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Design History - Just Like Us, Design Evolves With Time (And How You Can Keep Up?)

Evolution. Charles Darwin himself once said, “It is not the strongest of the species that survives, nor the most intelligent that survives. It is the one that is the most adaptable to change.” And just like everything else, great designs have stood the test of time in various forms of media. 

“Good design’s not about what medium you’re working in. It’s about thinking hard about what you want to do and what you have to work with before you start.” – Susan Kare 

How Graphic Design Became “Graphic Design”

Let’s have a quick flashback -- remember those old, bulky computers dating all the way back to, say, the ‘80s? Back then, Apple introduced the Macintosh with a simple, user-friendly interface that said “Hello”, inviting consumers to be a creator themselves. And then a few years later in the ‘90s, Photoshop made a booming debut by the American brothers Thomas and John Knoll, who sold the distribution license to Adobe Systems Incorporated in 1988.


As technology was still rather crude back in the day (and designing software were not as jam-packed with features as they are now), the design process can be rather constricted -- but that did not mean retro designs lacked creativity! 

Before everything was online, it started with offline media: movie posters, novel covers, TV advertisements, and more. You’ve probably noticed that the original art deco style is often combined with modernism and minimalism, with a whole lot of clean sans-serif fonts and angles as well as curves. Drop shadows and outer glows were also pretty prominent, adding depth and visual aesthetic.

Source: PosterGroup

Source: Pinterest


Source: Wikipedia


And during a time when sci-fi media were all the rage (think Roswell and The X-Files), this was often reflected in the designs -- incorporating scientific and technology-related elements for futuristic vibes. And for such a time, this was considered to be the “digital look” although now, we might consider it as “retro”.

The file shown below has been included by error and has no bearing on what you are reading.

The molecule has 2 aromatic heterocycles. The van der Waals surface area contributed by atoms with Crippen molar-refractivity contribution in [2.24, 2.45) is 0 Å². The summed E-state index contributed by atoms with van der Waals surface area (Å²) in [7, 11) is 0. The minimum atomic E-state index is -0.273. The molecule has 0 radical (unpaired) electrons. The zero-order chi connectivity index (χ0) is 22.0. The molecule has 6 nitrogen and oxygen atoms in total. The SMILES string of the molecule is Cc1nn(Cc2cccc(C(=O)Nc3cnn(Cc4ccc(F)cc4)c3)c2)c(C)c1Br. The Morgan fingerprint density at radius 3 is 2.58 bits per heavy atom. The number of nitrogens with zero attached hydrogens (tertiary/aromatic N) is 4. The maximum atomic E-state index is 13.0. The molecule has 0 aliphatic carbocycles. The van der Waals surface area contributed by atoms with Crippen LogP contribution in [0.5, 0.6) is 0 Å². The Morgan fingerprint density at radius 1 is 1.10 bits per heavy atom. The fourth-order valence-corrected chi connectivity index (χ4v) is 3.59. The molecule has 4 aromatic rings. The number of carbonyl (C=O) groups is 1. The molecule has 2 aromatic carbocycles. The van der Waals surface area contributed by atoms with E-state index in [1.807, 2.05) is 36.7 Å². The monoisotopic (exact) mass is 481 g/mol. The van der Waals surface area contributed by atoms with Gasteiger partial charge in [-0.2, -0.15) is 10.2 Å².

Contemporary Design

And now that the Internet is widely accessible and technology is literally at the tips of our fingers, the playing field for art and design has expanded beyond boundaries. With the help of a few YouTube tutorial videos, everyone -- literally everyone -- with or without designing experience, can try their hand at designing. In addition to the help of designing software such as Adobe Photoshop, Adobe Illustrator, Adobe InDesign and many, many more, anyone can start dabbling with perhaps a simple brochure or leaflet, before moving on to designing for social media and marketing campaigns.

In fact, the platform for design has also grown exponentially with the emergence of the internet and social media, creating tons of opportunities and room for enthusiastic designers and creators. We can also expect a rise in remote working among graphic designers, which is why we often see people at coffee shops or public libraries with their headphones on and designing software fired up. 

These days, everyone knows that content is KING, meaning the market demand for content and designs is skyrocketing, benefiting content creators everywhere. With designing being as common and widespread as it is among society, plenty of young people have taken up freelance designing gigs while also holding down a full-time job. Not only can they try and make money in their free time, they also get to improve their skills and expand their portfolios.